Lake and Sumter Style Magazine
3:46 pm EST
Monday, January 24, 2022

Nurture in nature


story: James Combs  |  photos: Courtesy of Debi Dyer

Take a two-hour pontoon boat ride through the breathtaking Dora Canal. Step into the majestic Ocala National Forest and discover the elusive red-cockaded woodpecker. Come face-to-face with Smokey the Bear and learn how to prevent wildfires.

The second annual Wings and Wildflowers Festival, set for Oct. 4-6, will give nature lovers and outdoor enthusiasts many opportunities to familiarize themselves with Lake County’s natural beauty and local wildlife. While the festival is being held at Hickory Point in Tavares, programs and specialty trips are being offered at some of the county’s most picturesque natural areas, including the Green Swamp, Dora Canal, Ocala National Forest, and the Scrub-Jay Trail.

Organized by the Lake County Office of Economic Development and Tourism, the event is a wonderful way to explore real Florida — the one without screaming theme parks, crowded beaches, and endless tourist traps.

“Last year, we had more than 3,000 people attend,” says Debi Dyer, program supervisor of the economic development and tourism department. “Many of them came from outside the state. This is a wonderful way to get people outdoors and let them appreciate the abundance of beauty Lake County has to offer. We are excited about promoting ecotourism in Lake County.”

Birds, flowers and more

nurture-0913-01James Currie, host of NBC Sports’ Nikon Birding Adventures, is returning to the event. The South African-born birding expert’s popular television show focuses on rare and unusual birds in exotic locations such as Ecuador, Costa Rica, and the Dominican Republic, as well as parts of Florida. He also hosts Aerial Assassins, which airs on National Geographic.

Currie will be the keynote speaker during a dinner at Lakeside Inn on Oct. 4. The following two days, he will lead a Hobie kayak paddle trip that launches at 7:30a.m. at the Astatula Boat Ramp.

Jeffrey Gordon, who is president of the American Birding Association and field editor of Bird Watcher’s Digest, will also appear at the event. He will talk to the public at a Meet-the-Experts reception on Oct. 4 at Lakeside Inn. In addition, attendees can have lunch with Gordon on Oct. 5 at Mission Inn Resort and Club for $25.

Other notable guests will include Dr. Walter Taylor, a board member of the Florida Wildflower Foundation who will discuss Florida wildflowers; Fred Bohler, a wildlife specialist who will present a workshop about facing fear of spiders; and Cathy Brown, owner of Clermont-based B.B. Brown’s Gardens who will take guests on a tour of the Florida Scrub-Jay Trail.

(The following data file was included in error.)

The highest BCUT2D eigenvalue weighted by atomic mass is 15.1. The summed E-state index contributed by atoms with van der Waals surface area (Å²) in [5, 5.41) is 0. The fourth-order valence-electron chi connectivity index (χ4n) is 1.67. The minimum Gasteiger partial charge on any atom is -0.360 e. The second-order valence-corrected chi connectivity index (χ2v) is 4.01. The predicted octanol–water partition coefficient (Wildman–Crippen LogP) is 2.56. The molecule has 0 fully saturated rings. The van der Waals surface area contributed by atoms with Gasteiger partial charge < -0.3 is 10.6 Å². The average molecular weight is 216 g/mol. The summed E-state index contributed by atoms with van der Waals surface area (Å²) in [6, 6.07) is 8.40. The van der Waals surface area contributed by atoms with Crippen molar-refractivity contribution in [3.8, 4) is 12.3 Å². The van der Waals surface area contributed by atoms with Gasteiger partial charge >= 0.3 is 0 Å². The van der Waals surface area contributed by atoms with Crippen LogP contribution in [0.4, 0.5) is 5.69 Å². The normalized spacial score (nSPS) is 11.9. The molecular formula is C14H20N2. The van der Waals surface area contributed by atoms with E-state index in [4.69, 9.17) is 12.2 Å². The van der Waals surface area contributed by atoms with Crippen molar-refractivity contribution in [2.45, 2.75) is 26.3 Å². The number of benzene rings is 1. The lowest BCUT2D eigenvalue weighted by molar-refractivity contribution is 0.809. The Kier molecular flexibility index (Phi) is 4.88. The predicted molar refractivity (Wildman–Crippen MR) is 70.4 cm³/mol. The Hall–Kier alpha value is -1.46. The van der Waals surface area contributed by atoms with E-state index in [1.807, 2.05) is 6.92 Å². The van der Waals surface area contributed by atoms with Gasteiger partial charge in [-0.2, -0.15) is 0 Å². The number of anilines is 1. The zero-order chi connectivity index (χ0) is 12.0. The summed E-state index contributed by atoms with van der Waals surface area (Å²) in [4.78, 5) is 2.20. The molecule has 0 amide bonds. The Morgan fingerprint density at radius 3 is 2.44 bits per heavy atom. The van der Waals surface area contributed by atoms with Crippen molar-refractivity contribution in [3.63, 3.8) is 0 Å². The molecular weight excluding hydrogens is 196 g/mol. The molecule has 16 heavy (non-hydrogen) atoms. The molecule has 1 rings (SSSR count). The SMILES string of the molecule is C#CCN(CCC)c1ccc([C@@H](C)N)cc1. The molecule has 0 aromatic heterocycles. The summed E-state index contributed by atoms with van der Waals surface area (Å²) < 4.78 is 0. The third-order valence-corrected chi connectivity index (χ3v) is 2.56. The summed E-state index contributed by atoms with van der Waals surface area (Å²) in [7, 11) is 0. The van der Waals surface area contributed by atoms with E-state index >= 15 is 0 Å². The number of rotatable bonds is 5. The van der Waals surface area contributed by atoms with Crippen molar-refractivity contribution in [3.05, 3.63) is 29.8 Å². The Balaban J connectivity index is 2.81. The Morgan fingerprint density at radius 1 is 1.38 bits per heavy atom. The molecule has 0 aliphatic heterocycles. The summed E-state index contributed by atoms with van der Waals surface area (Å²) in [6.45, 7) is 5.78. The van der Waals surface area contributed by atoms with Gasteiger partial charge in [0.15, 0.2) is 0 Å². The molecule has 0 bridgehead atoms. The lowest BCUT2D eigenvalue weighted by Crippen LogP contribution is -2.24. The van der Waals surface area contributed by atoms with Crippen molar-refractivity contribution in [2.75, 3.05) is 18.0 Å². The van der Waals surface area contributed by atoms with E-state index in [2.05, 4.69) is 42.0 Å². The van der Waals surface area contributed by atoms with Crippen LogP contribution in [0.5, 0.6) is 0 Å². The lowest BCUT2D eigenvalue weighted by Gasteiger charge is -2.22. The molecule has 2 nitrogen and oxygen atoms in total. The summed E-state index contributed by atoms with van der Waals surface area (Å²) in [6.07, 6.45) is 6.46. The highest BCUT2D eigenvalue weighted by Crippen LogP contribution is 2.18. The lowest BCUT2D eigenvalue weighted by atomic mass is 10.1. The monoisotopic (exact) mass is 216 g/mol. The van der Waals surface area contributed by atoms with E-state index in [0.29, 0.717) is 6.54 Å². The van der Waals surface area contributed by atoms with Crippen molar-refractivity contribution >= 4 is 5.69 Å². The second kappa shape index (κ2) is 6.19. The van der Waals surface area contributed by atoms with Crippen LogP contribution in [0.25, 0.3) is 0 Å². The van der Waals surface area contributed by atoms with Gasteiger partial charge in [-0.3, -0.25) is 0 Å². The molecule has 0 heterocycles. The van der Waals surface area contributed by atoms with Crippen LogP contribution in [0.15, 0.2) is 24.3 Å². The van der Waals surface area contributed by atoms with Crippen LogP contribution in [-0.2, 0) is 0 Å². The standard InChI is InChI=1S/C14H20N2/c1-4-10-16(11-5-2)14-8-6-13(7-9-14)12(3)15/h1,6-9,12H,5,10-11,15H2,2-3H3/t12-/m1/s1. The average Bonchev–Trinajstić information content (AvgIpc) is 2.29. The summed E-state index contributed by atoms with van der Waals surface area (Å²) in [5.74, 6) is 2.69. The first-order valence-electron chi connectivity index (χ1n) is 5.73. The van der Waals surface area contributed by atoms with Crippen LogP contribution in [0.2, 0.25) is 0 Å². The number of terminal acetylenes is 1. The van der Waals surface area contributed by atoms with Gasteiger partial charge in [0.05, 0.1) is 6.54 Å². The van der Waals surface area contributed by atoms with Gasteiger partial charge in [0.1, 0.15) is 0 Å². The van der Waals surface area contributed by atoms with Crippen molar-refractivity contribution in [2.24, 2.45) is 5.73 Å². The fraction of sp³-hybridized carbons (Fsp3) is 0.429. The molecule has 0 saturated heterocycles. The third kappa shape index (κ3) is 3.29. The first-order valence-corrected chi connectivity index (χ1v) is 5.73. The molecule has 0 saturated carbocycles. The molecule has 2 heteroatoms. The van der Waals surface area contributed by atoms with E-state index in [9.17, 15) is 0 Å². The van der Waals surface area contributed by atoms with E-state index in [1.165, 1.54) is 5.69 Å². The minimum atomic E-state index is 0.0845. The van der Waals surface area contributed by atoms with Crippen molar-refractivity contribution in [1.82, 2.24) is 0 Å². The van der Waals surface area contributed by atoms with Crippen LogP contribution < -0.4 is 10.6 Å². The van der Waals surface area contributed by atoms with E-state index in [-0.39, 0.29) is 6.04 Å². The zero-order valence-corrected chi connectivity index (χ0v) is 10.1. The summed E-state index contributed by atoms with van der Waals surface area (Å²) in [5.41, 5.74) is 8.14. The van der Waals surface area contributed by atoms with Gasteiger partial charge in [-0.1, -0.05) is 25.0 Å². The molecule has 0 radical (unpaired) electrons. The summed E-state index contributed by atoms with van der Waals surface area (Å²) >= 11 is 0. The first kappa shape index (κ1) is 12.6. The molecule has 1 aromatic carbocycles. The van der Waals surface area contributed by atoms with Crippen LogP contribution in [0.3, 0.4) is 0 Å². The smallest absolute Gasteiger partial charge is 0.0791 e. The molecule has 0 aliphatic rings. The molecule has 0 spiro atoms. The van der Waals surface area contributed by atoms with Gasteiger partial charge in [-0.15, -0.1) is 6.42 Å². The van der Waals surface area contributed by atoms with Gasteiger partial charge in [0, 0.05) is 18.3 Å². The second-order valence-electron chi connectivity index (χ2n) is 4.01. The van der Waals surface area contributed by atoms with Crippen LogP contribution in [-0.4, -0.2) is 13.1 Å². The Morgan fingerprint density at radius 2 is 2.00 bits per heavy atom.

nurture-0913-04Numerous workshops will be offered throughout the three-day event. Attendees can learn about interesting topics such as Florida-friendly landscapes, endangered plant conservation, tagging Monarch butterflies, basic birding identification, how to grow a butterfly garden, and insider tips for the best Lake County birding locations.

In addition, renowned field experts are leading several field trips, allowing visitors to explore some of Lake County’s most natural wonderlands up close and personal. Enjoy guided nature and birding hikes at Oakland Nature Preserve, hike for pitcher plants along the Hilochee Wildlife Management Area, and take pleasure in a guided nature walk at Lake Louisa State Park.

Dyer says highlights of last year’s event were the exhibits and shows. Making an appearance this year is Kim Titterton of the popular Swamp Girl Adventures. She will educate festival-goers about some of Florida’s creepy, crawling critters. Attendee can also meet Trouper the Raccoon, the famous animal from the adventure book Trouper: The True Adventures of a Blind Raccoon, the first in a series of wildlife storybooks detailing the life of this brave animal. Trouper is a survivor of animal cruelty.

Numerous activities will be offered for children, including face painting, a butterfly tent, and an appearance by Smokey the Bear. Kids can also attend various workshops and learn about native Florida wildlife, including bees, spiders, alligators, bears, turtles, and snakes.

“People who come to this event will fall in love with the real Florida,” says Yvonne Powers, coordinator assistant of the economic development and tourism department. “Putting on an event of this caliber definitely requires a county-wide effort, and we appreciate all the support and help of those who have given their time and talents to assist in this.”

For a detailed listing of all activities, programs, workshops, and field trips, please visit You can also call the Lake County Office of Economic Development and Tourism at 352.742.3924.

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